Analysts blamed an unusually harsh winter for the decline in the closely watched Ifo index, which fell to 95.2 points in February from 95.8 in January.
The result wrong-footed analysts surveyed by Dow Jones Newswires who had anticipated a record 11th straight rise and the disappointing data knocked the euro on the foreign exchange markets.
The survey of around 7,000 firms in the key manufacturing, construction, wholesaling and retail sectors is seen as a guide to future economic performance.
“For the first time in ten months, the business climate index has not risen,” said Hans-Werner Sinn, the institute’s president, noting that a sour climate in retailing was responsible for the drop. “The economic recovery is expected to continue when winter is over.”
“Jack Frost caused sizeable disruptions in construction and also retail,” Alexander Koch from Unicredit bank said.
“In addition to the closure of building sites, consumers apparently preferred to enjoy the snow and the sun in the mountains or made themselves comfortable in front of the fire, instead of heading for shopping centres.”
Germany shivered through the coldest January since 1987, with deep snow on the ground in the vast majority of the country, slowing construction and consumption.
Carsten Brzeski, senior economist at ING, also blamed the unusually harsh winter and warned: “The bumpy ride is not over yet.”
Nevertheless, he said: “Looking ahead, the underlying trend of the German recovery remains healthy: demand for German products remains strong and German companies are increasingly becoming more positive.”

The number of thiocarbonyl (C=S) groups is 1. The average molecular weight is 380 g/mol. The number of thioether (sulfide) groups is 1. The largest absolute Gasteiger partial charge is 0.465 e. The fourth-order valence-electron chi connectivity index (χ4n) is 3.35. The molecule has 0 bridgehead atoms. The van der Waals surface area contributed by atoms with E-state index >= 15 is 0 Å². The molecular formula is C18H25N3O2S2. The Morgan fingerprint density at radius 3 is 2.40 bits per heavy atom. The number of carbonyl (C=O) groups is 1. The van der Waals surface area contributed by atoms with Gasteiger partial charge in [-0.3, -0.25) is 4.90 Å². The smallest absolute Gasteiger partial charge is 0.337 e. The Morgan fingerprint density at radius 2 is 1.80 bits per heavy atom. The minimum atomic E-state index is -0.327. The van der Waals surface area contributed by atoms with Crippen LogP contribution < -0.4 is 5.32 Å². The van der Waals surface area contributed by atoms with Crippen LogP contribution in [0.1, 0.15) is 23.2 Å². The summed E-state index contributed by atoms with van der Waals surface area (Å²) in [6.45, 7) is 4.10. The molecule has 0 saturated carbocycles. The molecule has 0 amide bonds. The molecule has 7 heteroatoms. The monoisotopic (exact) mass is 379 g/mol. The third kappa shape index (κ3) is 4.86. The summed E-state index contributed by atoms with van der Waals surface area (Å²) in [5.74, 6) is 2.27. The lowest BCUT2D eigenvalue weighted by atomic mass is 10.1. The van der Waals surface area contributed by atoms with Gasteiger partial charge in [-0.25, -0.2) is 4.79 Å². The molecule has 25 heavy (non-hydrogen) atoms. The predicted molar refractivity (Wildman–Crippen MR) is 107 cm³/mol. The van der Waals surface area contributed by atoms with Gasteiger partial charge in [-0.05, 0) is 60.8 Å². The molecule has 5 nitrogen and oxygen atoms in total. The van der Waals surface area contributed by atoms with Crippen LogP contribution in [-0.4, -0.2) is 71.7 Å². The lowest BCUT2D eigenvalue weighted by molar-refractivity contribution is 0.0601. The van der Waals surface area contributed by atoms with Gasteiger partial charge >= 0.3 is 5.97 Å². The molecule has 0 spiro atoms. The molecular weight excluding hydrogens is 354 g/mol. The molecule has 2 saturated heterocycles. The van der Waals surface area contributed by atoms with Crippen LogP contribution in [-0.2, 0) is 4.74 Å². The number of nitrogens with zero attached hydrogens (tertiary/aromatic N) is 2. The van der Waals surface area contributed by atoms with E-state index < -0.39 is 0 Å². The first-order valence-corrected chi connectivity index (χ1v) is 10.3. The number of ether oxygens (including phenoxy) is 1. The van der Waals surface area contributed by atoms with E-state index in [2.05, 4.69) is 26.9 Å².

The German economy is recovering gingerly after suffering its worst recession since World War II, with output slumping by five percent last year. Despite predictions of a solid return to growth in 2010 – the government projects output of around 1.4 percent – the economy stagnated in the fourth quarter of 2009, the last figures available.
The German economy is heavily dependent on exports and has suffered more than most as the financial crisis took its toll on global trade.
In this sense, Koch said the Greek debt crisis, which has shaken confidence in the euro, could even help Germany, as a weaker euro encourages exports.
“The Greek debt problem so far didn’t impair business sentiment. The corresponding depreciation in the euro exchange rate even provides further support to the export sector,” he said.
But not everyone took such a positive view.
Jörg Krämer, the chief economist at Commerzbank, predicted the Ifo would now continue to fall in the months ahead after snapping its record winning streak.
“This fits with our prediction that the German economy is set to grow at a slower pace,” he said.
For her part, Elga Bartsch from Morgan Stanley said: “The unexpected decline underscores our call for a bumpy, below-par and brittle recovery this year.”